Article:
By: Steven Masur and Ilana Faibish
Significant revenue is driven by artists, entertainers, and content creators who become recognizable personalities in their own right. But most of the time, these talented people do not actually own the rights to the content they create. Just like the early 1950s rock-n-rollers assigning the rights to their music for the price of a Cadillac, or the WFF owning the rights to WFF character names, the content creator exploitation game has once again become the standard modus operandi for digital media, social media, and OTT platforms, with new ad-supported media companies offering shiny baubles to content creator/brand personalities in exchange for their rights, including audience platform, studio resources, recognition, and stability in exchange for ownership of the content and personalities these talented people create.
Exploiting the Talent
Many new content creators are young, unrepresented, lack experience negotiating contracts, and have little to no leverage. As a result, they are susceptible to being exploited. For the most part, they just take what they are handed, and in many cases are afraid to engage counsel for fear of losing their positions. Vlogs, podcasts, social media, Youtube, and digital platform channels are relatively new opportunities in the media business. There is little to no regulatory oversight. So as a whole, these companies negotiate such opportunities through general employment or independent contractor agreements in which ownership and exclusivity over licensing, platforms, and the overall intellectual property is presented as non-negotiable. For example, in 2016, a slew of Buzzfeed Video employees left the company to become full-time YouTubers, primarily because they felt exploited and disposable, without any path toward career growth. Their employment contracts included stringent career restrictions on the content they could create, the ownership of that content, the ability to engage in other career-defining work, or even the ability to mention their involvement in developing their own work. So having left Buzzfeed, these content creators had to start from scratch, after already having created substantial content, followings, and in some cases fully-fledged brands for BuzzFeed. BuzzFeed employees caught helping them were summarily fired. In these new-age sweatshops, the bargaining power from the beginning of employment is inherently, and systemically unequal. However, if content creators were treated as talent, and contracts were negotiated through the lens of talent agreements, more sustainable, long term, mutually beneficial relationships could be created.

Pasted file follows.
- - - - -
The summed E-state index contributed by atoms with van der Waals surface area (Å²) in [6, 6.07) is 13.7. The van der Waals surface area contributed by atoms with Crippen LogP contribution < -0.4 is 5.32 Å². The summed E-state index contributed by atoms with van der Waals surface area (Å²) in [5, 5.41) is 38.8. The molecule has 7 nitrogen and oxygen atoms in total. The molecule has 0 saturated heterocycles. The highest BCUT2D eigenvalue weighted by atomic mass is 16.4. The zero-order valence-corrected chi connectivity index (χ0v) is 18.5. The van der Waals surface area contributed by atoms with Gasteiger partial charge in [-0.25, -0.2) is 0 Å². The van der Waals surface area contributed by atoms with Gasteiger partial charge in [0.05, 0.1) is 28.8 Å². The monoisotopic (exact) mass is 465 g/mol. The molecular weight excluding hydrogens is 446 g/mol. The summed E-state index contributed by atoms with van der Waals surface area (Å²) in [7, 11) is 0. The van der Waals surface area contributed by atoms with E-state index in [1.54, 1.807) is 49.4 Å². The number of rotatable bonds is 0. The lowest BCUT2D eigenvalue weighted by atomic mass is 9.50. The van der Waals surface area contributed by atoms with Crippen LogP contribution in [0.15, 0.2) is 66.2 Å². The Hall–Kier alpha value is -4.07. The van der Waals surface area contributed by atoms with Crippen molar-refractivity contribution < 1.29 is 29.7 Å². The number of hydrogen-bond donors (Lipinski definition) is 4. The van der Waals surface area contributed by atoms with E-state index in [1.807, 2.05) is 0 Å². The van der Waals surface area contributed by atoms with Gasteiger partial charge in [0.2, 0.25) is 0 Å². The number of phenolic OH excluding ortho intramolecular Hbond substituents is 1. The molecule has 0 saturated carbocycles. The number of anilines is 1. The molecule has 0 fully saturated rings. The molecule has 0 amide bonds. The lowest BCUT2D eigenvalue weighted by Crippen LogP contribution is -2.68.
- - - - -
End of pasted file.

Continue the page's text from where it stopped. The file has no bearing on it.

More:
As long as content creators are treated as at-will employees rather than talent, tension between media companies and content creators will continue and will escalate.
The Best Talent will be Attracted to the Companies that Offer the Best Incentives for Success